This application is a continuation-in-part of copending application Ser. No. 311,088, entitled Method and Apparatus, filed Sept. 24, 1963 by Robert I. Goodwin, Ernest A. Mori, Joseph L. Pekarek, Paul W. Schaub and Robert E. Zinkham, now abandoned.

This invention relates to the drilling of wells, and more particularly to a hydraulic jet method for drilling wells in hard formations.

In the usual rotary drilling method, a bit connected to the lower end of a drill string is rotated against the bottom of the borehole of the well while a heavy weight is applied to the bit by drill collars forming the lower end of the drill string. A drilling mud is circulated down the drill string through outlets in the drill bit and upwardly around the drill string to carry cuttings from the well. Most of the bits used in rotary drilling operations are rock bits in which a cone-shaped roller having teeth along its outer surface engages the bottom of the borehole to break rock particles therefrom.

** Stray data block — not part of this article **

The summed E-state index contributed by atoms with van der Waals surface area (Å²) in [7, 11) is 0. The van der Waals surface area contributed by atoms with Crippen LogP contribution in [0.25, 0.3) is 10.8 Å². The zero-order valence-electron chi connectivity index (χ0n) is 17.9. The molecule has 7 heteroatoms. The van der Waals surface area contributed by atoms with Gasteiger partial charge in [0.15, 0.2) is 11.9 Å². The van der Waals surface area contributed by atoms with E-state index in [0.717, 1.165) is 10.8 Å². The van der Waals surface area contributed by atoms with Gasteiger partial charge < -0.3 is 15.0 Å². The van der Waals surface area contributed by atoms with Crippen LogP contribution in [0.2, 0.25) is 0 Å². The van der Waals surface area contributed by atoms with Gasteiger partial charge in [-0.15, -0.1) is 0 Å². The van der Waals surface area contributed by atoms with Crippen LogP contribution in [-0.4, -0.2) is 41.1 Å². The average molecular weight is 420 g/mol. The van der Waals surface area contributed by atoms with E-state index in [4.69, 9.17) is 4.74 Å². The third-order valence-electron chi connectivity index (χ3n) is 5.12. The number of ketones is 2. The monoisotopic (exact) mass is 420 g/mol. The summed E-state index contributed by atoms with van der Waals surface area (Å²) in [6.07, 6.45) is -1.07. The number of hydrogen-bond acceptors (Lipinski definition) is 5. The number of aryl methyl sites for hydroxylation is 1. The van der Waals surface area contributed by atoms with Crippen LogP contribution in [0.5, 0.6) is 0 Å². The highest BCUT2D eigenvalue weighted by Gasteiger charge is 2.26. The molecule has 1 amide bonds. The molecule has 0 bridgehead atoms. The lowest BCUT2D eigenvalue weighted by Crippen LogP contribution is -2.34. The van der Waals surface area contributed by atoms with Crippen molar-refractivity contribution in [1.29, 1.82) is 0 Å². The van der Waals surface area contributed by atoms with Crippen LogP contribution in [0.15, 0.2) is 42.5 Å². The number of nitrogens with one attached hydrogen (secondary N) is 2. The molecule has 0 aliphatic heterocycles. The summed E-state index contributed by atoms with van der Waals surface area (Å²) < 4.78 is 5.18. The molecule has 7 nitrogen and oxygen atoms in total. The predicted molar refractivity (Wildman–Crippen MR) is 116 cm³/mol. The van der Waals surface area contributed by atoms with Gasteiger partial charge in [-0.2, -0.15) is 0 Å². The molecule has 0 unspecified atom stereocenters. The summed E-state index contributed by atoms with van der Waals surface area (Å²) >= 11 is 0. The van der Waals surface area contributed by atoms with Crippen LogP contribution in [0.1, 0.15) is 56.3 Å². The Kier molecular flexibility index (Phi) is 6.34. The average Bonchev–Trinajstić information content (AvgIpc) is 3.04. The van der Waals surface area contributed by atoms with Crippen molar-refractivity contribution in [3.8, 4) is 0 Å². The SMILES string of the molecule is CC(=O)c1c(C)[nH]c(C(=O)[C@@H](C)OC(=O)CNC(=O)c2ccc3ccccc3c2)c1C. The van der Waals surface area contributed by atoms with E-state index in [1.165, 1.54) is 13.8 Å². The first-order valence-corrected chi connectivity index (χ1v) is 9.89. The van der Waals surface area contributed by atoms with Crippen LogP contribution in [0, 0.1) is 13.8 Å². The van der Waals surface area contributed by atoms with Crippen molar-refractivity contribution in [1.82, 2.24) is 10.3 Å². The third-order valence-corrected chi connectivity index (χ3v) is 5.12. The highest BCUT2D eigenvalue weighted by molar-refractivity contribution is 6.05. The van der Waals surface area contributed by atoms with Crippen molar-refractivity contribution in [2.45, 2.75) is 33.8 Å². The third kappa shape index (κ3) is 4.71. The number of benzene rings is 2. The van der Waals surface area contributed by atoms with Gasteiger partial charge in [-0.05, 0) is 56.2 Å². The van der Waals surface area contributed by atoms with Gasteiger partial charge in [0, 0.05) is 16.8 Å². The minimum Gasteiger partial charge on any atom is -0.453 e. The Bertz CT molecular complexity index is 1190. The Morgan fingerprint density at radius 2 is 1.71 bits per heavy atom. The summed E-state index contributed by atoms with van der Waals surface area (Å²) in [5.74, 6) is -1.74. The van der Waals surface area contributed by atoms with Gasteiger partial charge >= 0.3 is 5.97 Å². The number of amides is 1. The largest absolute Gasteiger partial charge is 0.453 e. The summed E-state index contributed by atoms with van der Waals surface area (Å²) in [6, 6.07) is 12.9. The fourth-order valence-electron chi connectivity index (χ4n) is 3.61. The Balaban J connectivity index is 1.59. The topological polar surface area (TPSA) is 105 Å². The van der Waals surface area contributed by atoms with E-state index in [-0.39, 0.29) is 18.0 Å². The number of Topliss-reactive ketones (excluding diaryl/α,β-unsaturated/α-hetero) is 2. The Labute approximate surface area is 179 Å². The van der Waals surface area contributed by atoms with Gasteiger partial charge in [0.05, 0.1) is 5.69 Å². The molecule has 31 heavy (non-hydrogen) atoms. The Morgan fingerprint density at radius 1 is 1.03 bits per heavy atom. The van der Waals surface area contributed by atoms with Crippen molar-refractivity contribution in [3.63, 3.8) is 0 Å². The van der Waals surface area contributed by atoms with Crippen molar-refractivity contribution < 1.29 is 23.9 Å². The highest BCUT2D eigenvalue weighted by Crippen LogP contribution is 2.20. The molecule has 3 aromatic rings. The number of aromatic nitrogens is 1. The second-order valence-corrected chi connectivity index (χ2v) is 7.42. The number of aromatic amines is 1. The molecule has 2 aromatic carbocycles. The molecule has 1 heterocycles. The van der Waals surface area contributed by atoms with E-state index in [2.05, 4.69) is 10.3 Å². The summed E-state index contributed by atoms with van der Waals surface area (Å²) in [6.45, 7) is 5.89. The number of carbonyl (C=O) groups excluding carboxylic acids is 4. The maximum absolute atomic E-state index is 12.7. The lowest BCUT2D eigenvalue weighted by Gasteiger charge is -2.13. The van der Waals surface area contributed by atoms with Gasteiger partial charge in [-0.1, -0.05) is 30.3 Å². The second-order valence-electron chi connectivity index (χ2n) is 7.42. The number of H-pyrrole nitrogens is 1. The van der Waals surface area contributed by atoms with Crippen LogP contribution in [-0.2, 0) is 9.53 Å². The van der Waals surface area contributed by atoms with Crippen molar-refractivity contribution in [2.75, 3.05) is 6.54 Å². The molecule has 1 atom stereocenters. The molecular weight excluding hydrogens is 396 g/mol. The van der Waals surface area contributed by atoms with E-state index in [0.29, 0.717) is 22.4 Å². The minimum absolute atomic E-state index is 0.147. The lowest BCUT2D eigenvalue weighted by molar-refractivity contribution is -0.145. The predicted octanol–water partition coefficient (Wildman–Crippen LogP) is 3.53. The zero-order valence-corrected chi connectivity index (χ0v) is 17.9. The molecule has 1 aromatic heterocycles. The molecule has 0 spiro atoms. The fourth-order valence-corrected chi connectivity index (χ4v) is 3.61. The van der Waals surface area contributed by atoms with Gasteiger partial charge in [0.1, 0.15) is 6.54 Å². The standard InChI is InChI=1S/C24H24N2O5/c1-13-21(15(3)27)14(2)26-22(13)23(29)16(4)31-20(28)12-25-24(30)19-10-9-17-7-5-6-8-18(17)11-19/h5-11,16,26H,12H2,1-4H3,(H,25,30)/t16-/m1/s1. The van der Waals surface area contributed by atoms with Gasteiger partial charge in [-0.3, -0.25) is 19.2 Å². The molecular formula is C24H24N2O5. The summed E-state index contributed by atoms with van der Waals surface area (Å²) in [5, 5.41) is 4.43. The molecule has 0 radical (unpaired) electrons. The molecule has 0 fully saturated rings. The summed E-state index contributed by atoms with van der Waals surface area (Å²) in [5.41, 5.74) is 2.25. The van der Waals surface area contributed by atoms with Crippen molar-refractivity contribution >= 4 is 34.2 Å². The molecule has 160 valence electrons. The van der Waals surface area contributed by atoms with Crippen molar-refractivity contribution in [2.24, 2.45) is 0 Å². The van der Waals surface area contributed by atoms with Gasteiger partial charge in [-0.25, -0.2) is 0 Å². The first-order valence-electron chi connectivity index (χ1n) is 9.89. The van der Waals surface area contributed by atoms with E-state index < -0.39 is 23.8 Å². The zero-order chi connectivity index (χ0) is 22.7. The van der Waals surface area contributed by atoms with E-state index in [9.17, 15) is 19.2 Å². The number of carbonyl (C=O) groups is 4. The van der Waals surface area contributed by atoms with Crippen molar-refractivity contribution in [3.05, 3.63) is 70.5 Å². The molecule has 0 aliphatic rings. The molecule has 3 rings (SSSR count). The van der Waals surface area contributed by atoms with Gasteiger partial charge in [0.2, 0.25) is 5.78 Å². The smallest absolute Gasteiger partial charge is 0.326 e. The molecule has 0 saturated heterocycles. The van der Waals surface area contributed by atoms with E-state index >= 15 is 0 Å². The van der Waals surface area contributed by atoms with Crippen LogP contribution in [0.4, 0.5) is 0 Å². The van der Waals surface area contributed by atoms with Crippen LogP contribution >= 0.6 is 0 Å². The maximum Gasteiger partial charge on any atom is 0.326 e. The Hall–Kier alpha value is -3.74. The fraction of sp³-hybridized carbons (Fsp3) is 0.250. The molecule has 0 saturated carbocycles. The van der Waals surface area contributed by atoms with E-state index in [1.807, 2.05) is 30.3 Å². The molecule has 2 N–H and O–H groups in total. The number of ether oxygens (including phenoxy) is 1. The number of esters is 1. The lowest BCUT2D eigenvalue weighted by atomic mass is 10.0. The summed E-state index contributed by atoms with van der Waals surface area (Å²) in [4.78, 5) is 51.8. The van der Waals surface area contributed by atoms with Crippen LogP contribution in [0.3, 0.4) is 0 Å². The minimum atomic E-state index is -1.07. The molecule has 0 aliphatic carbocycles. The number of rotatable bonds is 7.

One type of bit that has been used with increasing frequency in rotary drilling operations is referred to as the jet bit. Those bits are provided with nozzles which direct a stream of drilling mud downwardly against the bottom of the formation with the primary purpose of sweeping cuttings from the bottom of the hole to prevent regrinding of the cuttings. In soft formations, the stream of drilling mud discharged from jet bits may penetrate the formation being drilled and thereby increase the rate of drilling of soft formations, but the conventional jet bits have not been effective in increasing drilling rates in hard formations. Hard formations are, in general, formations having a compressive strength of 20,000 p.s.i. or higher.